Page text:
Not everyone has a childhood that, at a glance, has the ingredients necessary for a sitcom, but Steve Wadsworth, president of the Walt Disney Internet Group, is the exception. One thing: a family with three sons. Always a good start for a sitcom. Another thing: a father with an off-beat occupation. How about nuclear submarine commander? It not only sounds like a great sitcom-father job but, no doubt, would have served a young Wadsworth well on the playground in a situation when the phrase "my dad can beat up your dad" was uttered.
Wadsworth lived in New London, Conn., until, when he was 7 or 8, his father got a job at the Pentagon. It was in Alexandria, Va., that he spent most of his youth, developing an interest in engineering, which eventually led to enrollment at the University of Virginia, where he (like both of his brothers) pursued a degree in systems engineering.
"As a nuclear submarine commander, my father was a nuclear engineer and a general engineer so there was some influence there," says Wadsworth of his educational path. "I was always sort of proficient in engineering, and it interested me as a long-term field and something I'd like to do."
After graduating and spending a couple of years in engineering consulting, though, Wadsworth wanted more. "Consulting was pretty boring, and I thought there were some things that could have been done differently from a management perspective in my company," he recalls. "So I decided to go back to school and get on the business side."
That led to UCLA, where he attended the graduate school of management as part of a Venture Fellows Program, a program that led him to the Windows Park Group, where he provided consulting services to retail and consumer-product companies.
He had some interest in working at the companies he was consulting to, but it was the early '90s, and that meant a recession in consumer goods. He found an opportunity at Walt Disney's Consumer Products division, where he became director of business planning and spent 30 months helping the division's businesses turn around and acquiring new businesses as well.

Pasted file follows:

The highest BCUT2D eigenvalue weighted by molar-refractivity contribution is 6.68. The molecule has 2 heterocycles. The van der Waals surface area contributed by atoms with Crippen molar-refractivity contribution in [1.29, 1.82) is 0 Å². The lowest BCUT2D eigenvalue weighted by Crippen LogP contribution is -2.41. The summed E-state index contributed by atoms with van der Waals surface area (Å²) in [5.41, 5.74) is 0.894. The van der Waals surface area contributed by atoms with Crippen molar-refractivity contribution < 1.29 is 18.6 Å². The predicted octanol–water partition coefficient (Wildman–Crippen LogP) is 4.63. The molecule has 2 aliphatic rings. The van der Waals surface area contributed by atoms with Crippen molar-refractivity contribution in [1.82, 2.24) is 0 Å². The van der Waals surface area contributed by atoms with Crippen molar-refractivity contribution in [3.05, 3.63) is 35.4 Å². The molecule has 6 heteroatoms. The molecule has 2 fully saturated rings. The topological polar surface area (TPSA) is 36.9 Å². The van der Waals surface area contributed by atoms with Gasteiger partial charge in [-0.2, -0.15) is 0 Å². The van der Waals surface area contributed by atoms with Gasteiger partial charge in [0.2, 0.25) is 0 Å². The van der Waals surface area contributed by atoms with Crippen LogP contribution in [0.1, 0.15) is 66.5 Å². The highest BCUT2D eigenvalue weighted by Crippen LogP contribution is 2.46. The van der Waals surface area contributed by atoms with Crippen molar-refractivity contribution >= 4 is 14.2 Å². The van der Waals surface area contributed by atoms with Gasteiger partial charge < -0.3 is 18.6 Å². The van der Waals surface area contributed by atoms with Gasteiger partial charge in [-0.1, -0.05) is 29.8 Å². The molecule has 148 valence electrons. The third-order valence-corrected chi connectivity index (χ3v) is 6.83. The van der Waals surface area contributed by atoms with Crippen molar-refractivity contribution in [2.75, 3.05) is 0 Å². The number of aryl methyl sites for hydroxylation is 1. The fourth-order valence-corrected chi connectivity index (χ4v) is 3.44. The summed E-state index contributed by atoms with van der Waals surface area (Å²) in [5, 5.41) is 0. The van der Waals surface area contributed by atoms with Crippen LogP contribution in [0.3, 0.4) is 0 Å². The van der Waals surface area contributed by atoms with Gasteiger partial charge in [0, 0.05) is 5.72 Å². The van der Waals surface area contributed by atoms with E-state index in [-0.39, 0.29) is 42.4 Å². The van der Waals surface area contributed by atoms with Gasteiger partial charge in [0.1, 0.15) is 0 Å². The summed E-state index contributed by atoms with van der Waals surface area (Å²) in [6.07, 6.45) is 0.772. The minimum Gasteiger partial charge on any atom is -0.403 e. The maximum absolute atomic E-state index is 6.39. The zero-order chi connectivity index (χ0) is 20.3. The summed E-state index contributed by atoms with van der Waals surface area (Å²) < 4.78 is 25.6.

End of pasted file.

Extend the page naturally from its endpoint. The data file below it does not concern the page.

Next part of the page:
At Disney, more than two years at a staff level was a long time, so Wadsworth began looking for the next thing to do. It was 1995, and the entertainment giant was in the early days of a plan to create a Disney Online business, branding an online service targeting kids and families. He joined the team and division, initially working on business deals but then evolving into the person who kept the trains running.
Even in those halcyon days of dotcoms, Wadsworth says, market momentum forced companies like Disney to look at many things at once, often not as clearly as they should. "I had a pretty continuous level of discomfort about my ability to execute efficiently and our company's ability to focus on what we wanted to do. But that was what was succeeding at the time: the more new things you launched, the higher your stock price went."
Like everyone involved in the Internet since 1995, Wadsworth has seen the highest highs and lowest lows. Probably the lowest was when WDIG shut down the Go portal. Today, though, Disney's Internet efforts are more focused on its core audiences—and on innovation.
To that end, ESPN launched ESPNMotion, ABCNews.com began to charge for streaming-video content, and Disney soft-launched Toontown.com, an online game that is a new type of effort for the company. More important, the Internet is becoming a profitable venture.
"There is a built-in affinity for our brands with a large consumer base that we certainly can and are taking advantage of when extending them into the Internet," Wadsworth says. "No doubt about it."